• Community participation in the NFIP Community Rating System, a voluntary program that recognizes communities who work to reduce flood damage. Check with local officials for your community's most current standing or consult the NFIP listing. If your community participates, you may qualify for a discount.

  • The relationship between your community's base flood elevation (BFE) and the elevation of your home. The BFE is the elevation to which floodwater is expected to rise during a base flood. You can save about 30% in annual premiums by elevating your home one foot above the BFE and up to 60% by elevating it three feet above the BFE, says FEMA.

  • The presence of subgrade basements or crawlspaces in a floodplain. Having these can increase your flood insurance premiums by 15-20%. When possible, consider filling in an excavated crawlspace to raise the interior floor to match or exceed the height of the exterior of your structure.

  • The presence of two foundation vents that measure one square inch of opening per square foot of enclosed area. The bottom of the openings can't be higher than one foot above the exterior finished grade to receive a discount.

  • The location of any electrical, heating, air conditioning, other equipment or utilities above the BFE. You'll receive a surcharge when these items are located below the BFE.

  • Proof that your property is built or relocated on an area that's above the BFE

  • Proof that you've abandoned use of the lowest floor of a building and added flood vents when the lowest floor is below BFE

Earthquake Insurance


A standard homeowners policy doesn't cover damage to your home or property that occurs as the result of an earthquake or other types of ground movement. Earthquake insurance pays for the damage that your home and possessions experience from the shaking and cracking that occurs as the result of an earthquake.

You may be able to purchase earthquake insurance as an endorsement to standard home insurance or as a stand-alone policy. However, even if you purchase it as a separate policy, you'll need a standard homeowners policy too.

California residents can purchase earthquake insurance from the California Earthquake Authority (CEA). This nonprofit, privately funded, publicly managed organization provides 66% of all residential earthquake insurance policies sold in California. Policies are sold through participating private residential insurance companies.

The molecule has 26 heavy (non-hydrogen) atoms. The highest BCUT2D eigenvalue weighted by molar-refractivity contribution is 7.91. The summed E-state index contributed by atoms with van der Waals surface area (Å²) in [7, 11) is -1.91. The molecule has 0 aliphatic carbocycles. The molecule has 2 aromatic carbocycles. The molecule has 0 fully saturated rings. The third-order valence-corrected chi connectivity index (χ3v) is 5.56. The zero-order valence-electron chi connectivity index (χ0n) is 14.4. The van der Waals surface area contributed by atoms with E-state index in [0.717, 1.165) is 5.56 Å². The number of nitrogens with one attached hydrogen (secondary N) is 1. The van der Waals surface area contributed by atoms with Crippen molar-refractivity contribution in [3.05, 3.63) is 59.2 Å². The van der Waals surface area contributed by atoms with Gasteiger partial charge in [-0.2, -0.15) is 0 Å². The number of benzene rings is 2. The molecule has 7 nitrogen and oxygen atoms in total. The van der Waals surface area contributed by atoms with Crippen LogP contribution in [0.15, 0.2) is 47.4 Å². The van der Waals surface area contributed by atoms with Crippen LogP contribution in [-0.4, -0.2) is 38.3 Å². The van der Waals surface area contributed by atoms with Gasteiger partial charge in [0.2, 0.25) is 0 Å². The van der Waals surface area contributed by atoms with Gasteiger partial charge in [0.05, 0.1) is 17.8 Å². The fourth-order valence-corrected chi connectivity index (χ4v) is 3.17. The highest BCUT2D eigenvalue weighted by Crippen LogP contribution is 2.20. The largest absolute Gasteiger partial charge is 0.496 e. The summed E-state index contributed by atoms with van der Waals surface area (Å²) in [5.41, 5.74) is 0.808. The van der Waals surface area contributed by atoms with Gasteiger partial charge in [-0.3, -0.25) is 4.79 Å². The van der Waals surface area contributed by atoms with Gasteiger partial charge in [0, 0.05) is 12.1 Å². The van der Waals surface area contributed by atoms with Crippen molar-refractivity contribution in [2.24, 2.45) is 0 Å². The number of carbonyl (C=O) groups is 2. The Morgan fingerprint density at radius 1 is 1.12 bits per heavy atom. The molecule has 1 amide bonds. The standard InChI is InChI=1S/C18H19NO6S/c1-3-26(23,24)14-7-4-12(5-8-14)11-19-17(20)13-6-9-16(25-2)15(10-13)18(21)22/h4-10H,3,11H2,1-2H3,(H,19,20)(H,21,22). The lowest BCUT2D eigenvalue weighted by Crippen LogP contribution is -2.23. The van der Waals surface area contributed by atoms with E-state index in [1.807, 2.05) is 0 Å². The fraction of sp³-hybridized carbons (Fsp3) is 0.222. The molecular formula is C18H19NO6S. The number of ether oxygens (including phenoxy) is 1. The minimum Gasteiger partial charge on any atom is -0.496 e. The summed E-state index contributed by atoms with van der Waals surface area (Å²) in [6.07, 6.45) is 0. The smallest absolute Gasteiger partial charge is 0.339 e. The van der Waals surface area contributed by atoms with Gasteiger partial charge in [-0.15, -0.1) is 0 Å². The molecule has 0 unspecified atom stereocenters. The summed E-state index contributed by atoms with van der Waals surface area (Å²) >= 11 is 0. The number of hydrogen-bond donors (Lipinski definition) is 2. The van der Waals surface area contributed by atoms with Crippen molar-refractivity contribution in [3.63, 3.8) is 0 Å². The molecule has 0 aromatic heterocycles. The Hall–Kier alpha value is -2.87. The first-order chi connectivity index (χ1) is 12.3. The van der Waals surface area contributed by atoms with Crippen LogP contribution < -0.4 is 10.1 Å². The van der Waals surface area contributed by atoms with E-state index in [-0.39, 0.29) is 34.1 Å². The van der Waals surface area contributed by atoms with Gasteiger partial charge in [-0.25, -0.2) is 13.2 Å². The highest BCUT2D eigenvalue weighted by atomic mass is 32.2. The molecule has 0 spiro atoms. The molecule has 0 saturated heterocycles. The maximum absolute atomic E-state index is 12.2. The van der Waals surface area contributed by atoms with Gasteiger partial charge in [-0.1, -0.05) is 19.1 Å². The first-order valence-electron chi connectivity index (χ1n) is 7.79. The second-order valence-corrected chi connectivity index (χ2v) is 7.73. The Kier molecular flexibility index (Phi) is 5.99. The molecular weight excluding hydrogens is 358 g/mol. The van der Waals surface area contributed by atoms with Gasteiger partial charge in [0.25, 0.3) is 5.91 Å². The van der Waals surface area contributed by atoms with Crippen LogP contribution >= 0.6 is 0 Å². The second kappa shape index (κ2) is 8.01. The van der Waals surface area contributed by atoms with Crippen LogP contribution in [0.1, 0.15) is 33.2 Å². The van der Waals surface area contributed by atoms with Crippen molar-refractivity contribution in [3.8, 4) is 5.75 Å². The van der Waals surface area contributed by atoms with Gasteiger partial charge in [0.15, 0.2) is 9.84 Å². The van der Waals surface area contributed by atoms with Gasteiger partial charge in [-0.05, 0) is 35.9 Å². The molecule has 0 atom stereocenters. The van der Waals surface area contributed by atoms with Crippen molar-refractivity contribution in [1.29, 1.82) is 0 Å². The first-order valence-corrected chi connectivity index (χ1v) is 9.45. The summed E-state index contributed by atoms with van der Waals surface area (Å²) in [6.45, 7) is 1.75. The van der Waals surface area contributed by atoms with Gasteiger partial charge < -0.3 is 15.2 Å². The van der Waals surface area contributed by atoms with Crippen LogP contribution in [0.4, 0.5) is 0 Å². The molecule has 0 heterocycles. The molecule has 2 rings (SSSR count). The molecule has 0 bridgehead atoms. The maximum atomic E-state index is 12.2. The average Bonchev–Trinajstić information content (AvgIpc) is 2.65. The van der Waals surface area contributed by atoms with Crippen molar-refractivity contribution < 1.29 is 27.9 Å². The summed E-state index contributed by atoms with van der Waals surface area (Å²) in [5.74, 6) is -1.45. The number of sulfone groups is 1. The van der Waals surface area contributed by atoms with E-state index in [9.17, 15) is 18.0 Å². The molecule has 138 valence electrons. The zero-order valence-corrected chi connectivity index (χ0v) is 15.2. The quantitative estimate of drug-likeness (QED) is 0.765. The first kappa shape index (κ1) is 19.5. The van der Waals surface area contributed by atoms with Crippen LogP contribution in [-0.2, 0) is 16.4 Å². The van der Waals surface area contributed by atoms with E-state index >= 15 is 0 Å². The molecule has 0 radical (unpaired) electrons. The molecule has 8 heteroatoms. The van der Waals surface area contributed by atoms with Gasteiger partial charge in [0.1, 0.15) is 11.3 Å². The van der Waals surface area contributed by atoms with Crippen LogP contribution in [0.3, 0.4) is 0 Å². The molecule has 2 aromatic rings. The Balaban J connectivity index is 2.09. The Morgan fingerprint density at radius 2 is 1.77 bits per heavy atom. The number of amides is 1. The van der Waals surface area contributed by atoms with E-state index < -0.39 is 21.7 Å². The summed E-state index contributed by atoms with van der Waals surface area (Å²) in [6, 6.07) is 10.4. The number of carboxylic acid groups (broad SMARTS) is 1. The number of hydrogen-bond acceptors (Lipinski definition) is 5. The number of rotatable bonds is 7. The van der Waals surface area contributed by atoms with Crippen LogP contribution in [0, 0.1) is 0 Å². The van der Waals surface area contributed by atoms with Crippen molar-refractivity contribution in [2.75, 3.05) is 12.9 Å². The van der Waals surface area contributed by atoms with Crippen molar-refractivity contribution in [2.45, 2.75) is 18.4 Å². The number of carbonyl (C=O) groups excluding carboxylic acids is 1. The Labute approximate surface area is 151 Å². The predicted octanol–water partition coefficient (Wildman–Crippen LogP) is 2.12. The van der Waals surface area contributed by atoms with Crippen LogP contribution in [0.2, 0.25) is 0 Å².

Since most insurers won't sell earthquake insurance for 30 to 60 days after an earthquake, it's best to purchase earthquake insurance well before an occurrence, says the National Association of State Insurance Commissioners (NASIC).

While earthquakes have occurred in every state in the country, not every earthquake causes catastrophic damage. You're more likely to experience an earthquake, as well as one that's strong, if you live in California or Alaska. Other states ranked among the top 10 states for earthquake activity include Nevada, Hawaii, Washington, Wyoming, Idaho, Montana, Utah, and Oregon.  

You can find out the likelihood of your home experiencing seismic activity by finding your location on the U.S. Geological Society (USGS) Seismic Hazard Map.

Consider the following factors when deciding whether you need earthquake insurance:

  • The proximity of your home to an earthquake-prone zone
  • The proximity of your house to a fault line
  • The likelihood that your home's construction will withstand earthquake damage

If your home is potentially vulnerable to damage from an earthquake, you may benefit from the security of earthquake insurance if:

  • You have limited resources to pay to repair or replace your home and personal property if it's severely damaged
  • You're unlikely to afford the cost of living elsewhere while a damaged home is repaired
  • You're not financially prepared to withstand the loss of the equity you've accumulated in your home

Most earthquake insurance policies cover repairs to your home and attached structures up to the limit on your homeowners insurance. Typically, an earthquake policy also insures your personal property against earthquake damage.

Most earthquake policies also cover the additional expenses you'll have to pay to stay elsewhere while your home is repaired. Your policy may also cover the cost to stabilize the land under a damaged home and the cost to remove debris.